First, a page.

'Important consequences for public health': Is Barbados' sugar tax increasing sugar intake?

By Niamh Michail contact

- Last updated on GMT

© GettyImages/weXx
© GettyImages/weXx

Related tags: sugar tax

Barbados' tax on sugary drinks has been effective in reducing sales of sugar-sweetened beverages - however the ad valorum tax may also encourage shoppers to switch to cheaper - and possibly more sugary - brands, researchers have suggested.

Taxes on sugar-sweetened beverages (SSBs) are a relatively new policy instrument and research about how they function is still emerging.

They can also take several forms: volume-based (one peso per liter of the finished product, for example), sugar-content based (such as the UK's tiered tax system) or value-based (ad valorem​) which adds a percentage of the product's value to its price.

In June 2015, Barbados, which has an adult obesity prevalence of around 34%, according to a national survey​, ​brought in a 10% ad valorem tax on sugar-sweetened beverages (SSBs).

The levy applies to carbonated soft drinks, juice drinks, sports drinks and fruit juices, and has resulted in a price increase of 5.9%, according to studies conducted after the introduction. Bottled waters, 100% juices, coconut water, unsweetened milk, and powdered drinks are exempt.

In this open-access study, published in the International Journal of Behavioral Nutrition and Physical Activity​, the researchers wanted to determine the impact of the tax on islanders' consumption habits.  

“It is important to evaluate ad valorem SSB taxes (in addition to specific SSB taxes), to assess whether tax structure is associated with a differential effect,"​ they write. "An increasing number of countries have implemented ad valorem SSB taxes, including Peru (25%), the United Arab Emirates (50%) and Chile (18%).

“However, if ad valorem taxes incentivize brand down-switching more than specific taxes, they may undermine some of the intended health impact of these policies.”

The researchers used electronic point-of-sale data from a supermarket chain, which represents 32% of the island’s grocery market share, to calculate sales of sugar-sweetened beverages and other beverages between January 2013 and October 2016.

'Effective in reducing sales of SSBs'

After adjusting the data to take into account seasonality, inflation, tourism and holidays, they found that average weekly sales of SSBs decreased by 4.3% compared to expected sales without a tax.

This was primarily driven by a decrease in carbonated SSBs sales of 3.6%, they write. Sales of non-SSBs, meanwhile, increased by 5.2% with bottled water sales increasing by an average of 7.5%.

“This study suggests that the Barbados SSB tax was effective at reducing sales of SSBs and increasing sales of non-SSBs in a major grocery store chain.”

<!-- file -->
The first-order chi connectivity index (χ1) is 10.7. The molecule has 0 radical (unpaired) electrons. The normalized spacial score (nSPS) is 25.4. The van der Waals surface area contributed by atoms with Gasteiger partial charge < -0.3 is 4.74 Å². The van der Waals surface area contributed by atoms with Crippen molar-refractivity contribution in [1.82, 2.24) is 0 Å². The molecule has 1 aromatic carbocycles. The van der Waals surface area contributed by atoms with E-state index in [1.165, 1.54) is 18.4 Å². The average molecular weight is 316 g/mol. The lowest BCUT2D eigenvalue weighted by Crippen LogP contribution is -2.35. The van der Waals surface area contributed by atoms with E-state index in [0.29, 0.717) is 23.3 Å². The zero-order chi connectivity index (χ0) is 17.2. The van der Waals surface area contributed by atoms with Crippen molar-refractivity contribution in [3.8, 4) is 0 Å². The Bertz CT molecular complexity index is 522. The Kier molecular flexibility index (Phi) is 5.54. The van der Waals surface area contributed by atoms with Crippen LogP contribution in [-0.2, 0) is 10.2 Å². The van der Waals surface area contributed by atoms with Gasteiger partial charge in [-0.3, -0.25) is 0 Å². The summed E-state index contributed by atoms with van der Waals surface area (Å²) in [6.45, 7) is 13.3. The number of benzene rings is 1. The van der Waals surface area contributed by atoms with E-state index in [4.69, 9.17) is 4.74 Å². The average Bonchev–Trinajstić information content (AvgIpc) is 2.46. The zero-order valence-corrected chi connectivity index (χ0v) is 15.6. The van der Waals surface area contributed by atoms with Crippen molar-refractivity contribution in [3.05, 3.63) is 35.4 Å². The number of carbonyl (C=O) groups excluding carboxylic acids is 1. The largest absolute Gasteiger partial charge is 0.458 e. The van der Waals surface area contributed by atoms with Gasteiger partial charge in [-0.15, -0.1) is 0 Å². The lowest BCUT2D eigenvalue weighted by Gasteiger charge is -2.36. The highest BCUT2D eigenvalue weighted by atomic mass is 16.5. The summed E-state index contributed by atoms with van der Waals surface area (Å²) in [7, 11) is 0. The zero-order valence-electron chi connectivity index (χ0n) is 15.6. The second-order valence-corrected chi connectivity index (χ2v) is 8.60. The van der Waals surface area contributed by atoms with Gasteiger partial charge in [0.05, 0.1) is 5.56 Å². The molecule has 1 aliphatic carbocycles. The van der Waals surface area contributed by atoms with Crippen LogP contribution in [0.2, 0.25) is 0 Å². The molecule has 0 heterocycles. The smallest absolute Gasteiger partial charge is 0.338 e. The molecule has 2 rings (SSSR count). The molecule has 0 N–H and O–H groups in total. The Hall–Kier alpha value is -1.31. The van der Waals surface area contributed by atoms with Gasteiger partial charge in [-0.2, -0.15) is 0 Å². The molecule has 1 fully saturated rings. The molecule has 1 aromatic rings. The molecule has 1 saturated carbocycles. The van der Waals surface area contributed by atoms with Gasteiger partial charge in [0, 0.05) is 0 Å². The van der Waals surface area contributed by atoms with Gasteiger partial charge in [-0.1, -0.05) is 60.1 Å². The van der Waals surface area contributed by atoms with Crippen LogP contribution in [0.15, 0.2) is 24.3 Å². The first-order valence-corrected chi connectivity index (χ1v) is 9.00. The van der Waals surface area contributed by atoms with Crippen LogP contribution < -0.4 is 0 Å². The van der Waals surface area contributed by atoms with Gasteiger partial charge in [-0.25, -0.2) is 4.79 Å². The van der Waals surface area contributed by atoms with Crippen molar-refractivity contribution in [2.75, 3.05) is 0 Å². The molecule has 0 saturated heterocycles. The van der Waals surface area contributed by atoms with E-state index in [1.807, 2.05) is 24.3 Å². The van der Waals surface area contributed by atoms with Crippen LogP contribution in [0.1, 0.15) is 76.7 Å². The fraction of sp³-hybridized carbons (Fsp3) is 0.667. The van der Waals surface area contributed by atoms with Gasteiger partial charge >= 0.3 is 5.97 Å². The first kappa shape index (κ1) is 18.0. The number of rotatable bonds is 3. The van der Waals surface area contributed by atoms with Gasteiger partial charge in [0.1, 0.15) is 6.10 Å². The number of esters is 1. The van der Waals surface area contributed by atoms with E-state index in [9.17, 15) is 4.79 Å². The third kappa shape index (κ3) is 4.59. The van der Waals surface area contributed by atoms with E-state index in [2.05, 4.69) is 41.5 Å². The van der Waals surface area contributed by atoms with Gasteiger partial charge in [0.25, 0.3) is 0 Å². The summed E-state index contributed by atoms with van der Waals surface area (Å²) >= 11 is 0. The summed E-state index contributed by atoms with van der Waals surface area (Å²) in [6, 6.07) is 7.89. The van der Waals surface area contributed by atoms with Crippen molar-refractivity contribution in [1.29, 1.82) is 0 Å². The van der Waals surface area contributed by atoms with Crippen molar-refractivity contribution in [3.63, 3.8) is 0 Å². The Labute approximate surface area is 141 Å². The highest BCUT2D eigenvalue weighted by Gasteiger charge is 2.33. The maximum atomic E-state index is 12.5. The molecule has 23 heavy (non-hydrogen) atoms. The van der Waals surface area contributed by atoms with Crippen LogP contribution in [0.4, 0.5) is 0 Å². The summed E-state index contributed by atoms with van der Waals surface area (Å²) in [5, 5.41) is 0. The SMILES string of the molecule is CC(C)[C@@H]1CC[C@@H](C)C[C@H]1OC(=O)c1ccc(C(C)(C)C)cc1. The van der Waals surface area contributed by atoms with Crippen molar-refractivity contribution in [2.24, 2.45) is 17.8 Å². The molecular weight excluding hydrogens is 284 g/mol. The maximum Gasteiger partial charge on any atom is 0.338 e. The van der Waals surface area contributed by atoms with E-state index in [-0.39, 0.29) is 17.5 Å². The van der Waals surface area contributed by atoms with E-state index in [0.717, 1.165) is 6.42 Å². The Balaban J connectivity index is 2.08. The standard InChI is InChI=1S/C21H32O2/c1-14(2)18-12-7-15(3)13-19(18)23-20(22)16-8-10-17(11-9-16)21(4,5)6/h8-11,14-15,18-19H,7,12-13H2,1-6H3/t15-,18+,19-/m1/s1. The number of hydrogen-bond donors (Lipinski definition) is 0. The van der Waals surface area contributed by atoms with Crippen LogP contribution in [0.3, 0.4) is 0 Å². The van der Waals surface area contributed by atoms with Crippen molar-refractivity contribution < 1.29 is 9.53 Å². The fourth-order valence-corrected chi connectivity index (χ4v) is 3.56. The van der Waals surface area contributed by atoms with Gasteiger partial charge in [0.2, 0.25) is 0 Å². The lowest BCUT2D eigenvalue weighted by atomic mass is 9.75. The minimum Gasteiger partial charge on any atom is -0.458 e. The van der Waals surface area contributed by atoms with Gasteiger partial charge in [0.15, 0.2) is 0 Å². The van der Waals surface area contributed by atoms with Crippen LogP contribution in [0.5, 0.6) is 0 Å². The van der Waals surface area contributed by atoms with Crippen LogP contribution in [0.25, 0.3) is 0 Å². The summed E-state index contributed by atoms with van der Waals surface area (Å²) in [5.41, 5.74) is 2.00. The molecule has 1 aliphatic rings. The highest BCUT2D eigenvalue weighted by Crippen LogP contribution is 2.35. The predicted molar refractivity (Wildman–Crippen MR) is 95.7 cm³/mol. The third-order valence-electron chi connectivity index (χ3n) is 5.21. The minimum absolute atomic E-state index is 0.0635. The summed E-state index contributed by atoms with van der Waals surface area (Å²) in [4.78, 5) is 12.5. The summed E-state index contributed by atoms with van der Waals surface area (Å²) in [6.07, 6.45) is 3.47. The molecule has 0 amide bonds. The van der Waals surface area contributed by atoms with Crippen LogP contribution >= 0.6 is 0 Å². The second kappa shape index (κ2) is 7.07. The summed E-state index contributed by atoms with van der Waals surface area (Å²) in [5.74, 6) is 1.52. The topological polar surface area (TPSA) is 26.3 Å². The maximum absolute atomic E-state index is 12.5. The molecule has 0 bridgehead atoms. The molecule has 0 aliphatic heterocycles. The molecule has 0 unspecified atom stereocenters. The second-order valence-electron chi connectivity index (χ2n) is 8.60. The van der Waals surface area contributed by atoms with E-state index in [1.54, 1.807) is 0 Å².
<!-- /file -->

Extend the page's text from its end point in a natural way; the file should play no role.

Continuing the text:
However, after stratifying the results by price, they found "evidence to suggest that consumers may have changed their behavior in response to the tax by purchasing cheaper sugary drinks, in addition to substituting to untaxed products. This has important implications for the design of future SSB taxes."

“[It also] has important consequences from a health perspective and may reduce the potential public health effectiveness of SSB taxes,” ​they write. “A policy that encourages consumers to substitute towards cheaper SSBs may lead to an increase in sugar consumption in cases where cheaper SSBs are associated with higher levels of sugar.

“On the other hand, if cheaper SSBs are lower in sugar content, such as sugar-sweetened flavored waters, overall sugar consumption may still be reduced.”

More research needed

Barbados flag,FourOaks
© GettyImages/FourOaks

The researchers point out three areas for future research.

"First, it will be helpful to develop a better understanding of the extent to which consumers substitute to cheaper alternatives (such as other SSBs or non-beverage high-sugar confectionary, rather than to ​non-SSBs), and to also measure the impact this may have on total sugar consumption.

"Second, it will be necessary to assess the extent to which behavioral responses vary by socioeconomic group and by gender and age.

"Third, it will be useful to model demand systems to simulate a range of future policy options, including increased SSB tax rates, and taxes or subsidies on other food and beverages.

"Future simulation studies should take into account tax structure as well, and explicitly address potential brand down-switching behaviors,"​ they suggest. 

Source: International Journal of Behavioral Nutrition and Physical Activity
Published online ahead of print, 30 January 2019, doi.org/10.1186/s12966-019-0776-7
“Assessing the impact of the Barbados sugar-sweetened beverage tax on beverage sales: an observational study”
Authors: M. Alvarado, N. Unwin, S.J. Sharp et al.

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